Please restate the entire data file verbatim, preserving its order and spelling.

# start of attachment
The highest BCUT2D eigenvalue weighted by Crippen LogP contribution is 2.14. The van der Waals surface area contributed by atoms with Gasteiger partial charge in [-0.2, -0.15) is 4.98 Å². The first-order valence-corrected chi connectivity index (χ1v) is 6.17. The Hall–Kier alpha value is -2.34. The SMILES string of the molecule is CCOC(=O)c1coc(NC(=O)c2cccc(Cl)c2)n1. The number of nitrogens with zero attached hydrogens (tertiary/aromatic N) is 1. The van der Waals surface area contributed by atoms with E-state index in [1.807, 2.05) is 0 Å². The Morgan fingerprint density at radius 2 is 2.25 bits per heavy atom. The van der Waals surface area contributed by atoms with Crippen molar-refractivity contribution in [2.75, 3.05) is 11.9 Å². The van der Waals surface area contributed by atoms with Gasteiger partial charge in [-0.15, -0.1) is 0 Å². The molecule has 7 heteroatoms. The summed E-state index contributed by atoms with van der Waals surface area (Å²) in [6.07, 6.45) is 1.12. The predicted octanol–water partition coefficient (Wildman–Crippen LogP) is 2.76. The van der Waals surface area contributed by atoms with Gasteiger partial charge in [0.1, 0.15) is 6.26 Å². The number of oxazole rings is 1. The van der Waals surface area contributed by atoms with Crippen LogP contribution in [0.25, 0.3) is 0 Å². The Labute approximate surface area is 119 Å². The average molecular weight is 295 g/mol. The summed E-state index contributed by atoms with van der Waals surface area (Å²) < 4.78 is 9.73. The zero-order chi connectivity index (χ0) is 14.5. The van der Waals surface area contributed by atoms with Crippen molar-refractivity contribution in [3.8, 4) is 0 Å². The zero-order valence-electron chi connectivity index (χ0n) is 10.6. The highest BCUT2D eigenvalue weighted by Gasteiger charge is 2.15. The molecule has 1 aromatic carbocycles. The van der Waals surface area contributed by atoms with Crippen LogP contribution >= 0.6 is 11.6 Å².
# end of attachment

The highest BCUT2D eigenvalue weighted by Crippen LogP contribution is 2.14. The van der Waals surface area contributed by atoms with Gasteiger partial charge in [-0.2, -0.15) is 4.98 Å². The first-order valence-corrected chi connectivity index (χ1v) is 6.17. The Hall–Kier alpha value is -2.34. The SMILES string of the molecule is CCOC(=O)c1coc(NC(=O)c2cccc(Cl)c2)n1. The number of nitrogens with zero attached hydrogens (tertiary/aromatic N) is 1. The van der Waals surface area contributed by atoms with E-state index in [1.807, 2.05) is 0 Å². The Morgan fingerprint density at radius 2 is 2.25 bits per heavy atom. The van der Waals surface area contributed by atoms with Crippen molar-refractivity contribution in [2.75, 3.05) is 11.9 Å². The van der Waals surface area contributed by atoms with Gasteiger partial charge in [-0.15, -0.1) is 0 Å². The molecule has 7 heteroatoms. The summed E-state index contributed by atoms with van der Waals surface area (Å²) in [6.07, 6.45) is 1.12. The predicted octanol–water partition coefficient (Wildman–Crippen LogP) is 2.76. The van der Waals surface area contributed by atoms with Gasteiger partial charge in [0.1, 0.15) is 6.26 Å². The number of oxazole rings is 1. The van der Waals surface area contributed by atoms with Crippen LogP contribution in [0.25, 0.3) is 0 Å². The Labute approximate surface area is 119 Å². The average molecular weight is 295 g/mol. The summed E-state index contributed by atoms with van der Waals surface area (Å²) < 4.78 is 9.73. The zero-order chi connectivity index (χ0) is 14.5. The van der Waals surface area contributed by atoms with Crippen molar-refractivity contribution in [3.8, 4) is 0 Å². The zero-order valence-electron chi connectivity index (χ0n) is 10.6. The highest BCUT2D eigenvalue weighted by Gasteiger charge is 2.15. The molecule has 1 aromatic carbocycles. The van der Waals surface area contributed by atoms with Crippen LogP contribution >= 0.6 is 11.6 Å².